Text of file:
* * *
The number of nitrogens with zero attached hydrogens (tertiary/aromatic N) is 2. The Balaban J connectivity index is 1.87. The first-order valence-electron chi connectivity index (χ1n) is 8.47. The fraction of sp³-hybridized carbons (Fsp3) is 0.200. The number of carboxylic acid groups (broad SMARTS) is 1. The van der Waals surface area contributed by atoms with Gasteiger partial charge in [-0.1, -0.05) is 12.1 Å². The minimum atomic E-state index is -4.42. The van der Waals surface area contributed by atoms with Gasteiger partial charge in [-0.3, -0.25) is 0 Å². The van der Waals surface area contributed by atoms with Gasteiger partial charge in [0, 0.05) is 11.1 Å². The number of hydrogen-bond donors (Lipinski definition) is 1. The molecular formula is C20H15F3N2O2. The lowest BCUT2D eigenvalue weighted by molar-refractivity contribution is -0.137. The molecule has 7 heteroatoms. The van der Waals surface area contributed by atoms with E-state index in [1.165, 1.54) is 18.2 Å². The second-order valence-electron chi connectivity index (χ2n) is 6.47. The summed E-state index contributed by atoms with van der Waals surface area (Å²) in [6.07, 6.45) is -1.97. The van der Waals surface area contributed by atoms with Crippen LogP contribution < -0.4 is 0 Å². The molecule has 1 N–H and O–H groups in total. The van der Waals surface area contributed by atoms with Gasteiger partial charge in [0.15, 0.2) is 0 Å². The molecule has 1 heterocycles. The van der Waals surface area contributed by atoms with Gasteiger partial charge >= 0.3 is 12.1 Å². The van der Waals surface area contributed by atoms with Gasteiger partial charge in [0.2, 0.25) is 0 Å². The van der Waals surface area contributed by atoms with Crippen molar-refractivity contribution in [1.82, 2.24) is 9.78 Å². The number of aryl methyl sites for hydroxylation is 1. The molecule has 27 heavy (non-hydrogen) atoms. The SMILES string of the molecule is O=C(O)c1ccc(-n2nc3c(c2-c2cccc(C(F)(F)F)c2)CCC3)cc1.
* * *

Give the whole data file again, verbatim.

The number of nitrogens with zero attached hydrogens (tertiary/aromatic N) is 2. The Balaban J connectivity index is 1.87. The first-order valence-electron chi connectivity index (χ1n) is 8.47. The fraction of sp³-hybridized carbons (Fsp3) is 0.200. The number of carboxylic acid groups (broad SMARTS) is 1. The van der Waals surface area contributed by atoms with Gasteiger partial charge in [-0.1, -0.05) is 12.1 Å². The minimum atomic E-state index is -4.42. The van der Waals surface area contributed by atoms with Gasteiger partial charge in [-0.3, -0.25) is 0 Å². The van der Waals surface area contributed by atoms with Gasteiger partial charge in [0, 0.05) is 11.1 Å². The number of hydrogen-bond donors (Lipinski definition) is 1. The molecular formula is C20H15F3N2O2. The lowest BCUT2D eigenvalue weighted by molar-refractivity contribution is -0.137. The molecule has 7 heteroatoms. The van der Waals surface area contributed by atoms with E-state index in [1.165, 1.54) is 18.2 Å². The second-order valence-electron chi connectivity index (χ2n) is 6.47. The summed E-state index contributed by atoms with van der Waals surface area (Å²) in [6.07, 6.45) is -1.97. The van der Waals surface area contributed by atoms with Crippen LogP contribution < -0.4 is 0 Å². The molecule has 1 N–H and O–H groups in total. The van der Waals surface area contributed by atoms with Gasteiger partial charge in [0.15, 0.2) is 0 Å². The molecule has 1 heterocycles. The van der Waals surface area contributed by atoms with Gasteiger partial charge >= 0.3 is 12.1 Å². The van der Waals surface area contributed by atoms with Gasteiger partial charge in [0.2, 0.25) is 0 Å². The van der Waals surface area contributed by atoms with Crippen molar-refractivity contribution in [1.82, 2.24) is 9.78 Å². The number of aryl methyl sites for hydroxylation is 1. The molecule has 27 heavy (non-hydrogen) atoms. The SMILES string of the molecule is O=C(O)c1ccc(-n2nc3c(c2-c2cccc(C(F)(F)F)c2)CCC3)cc1.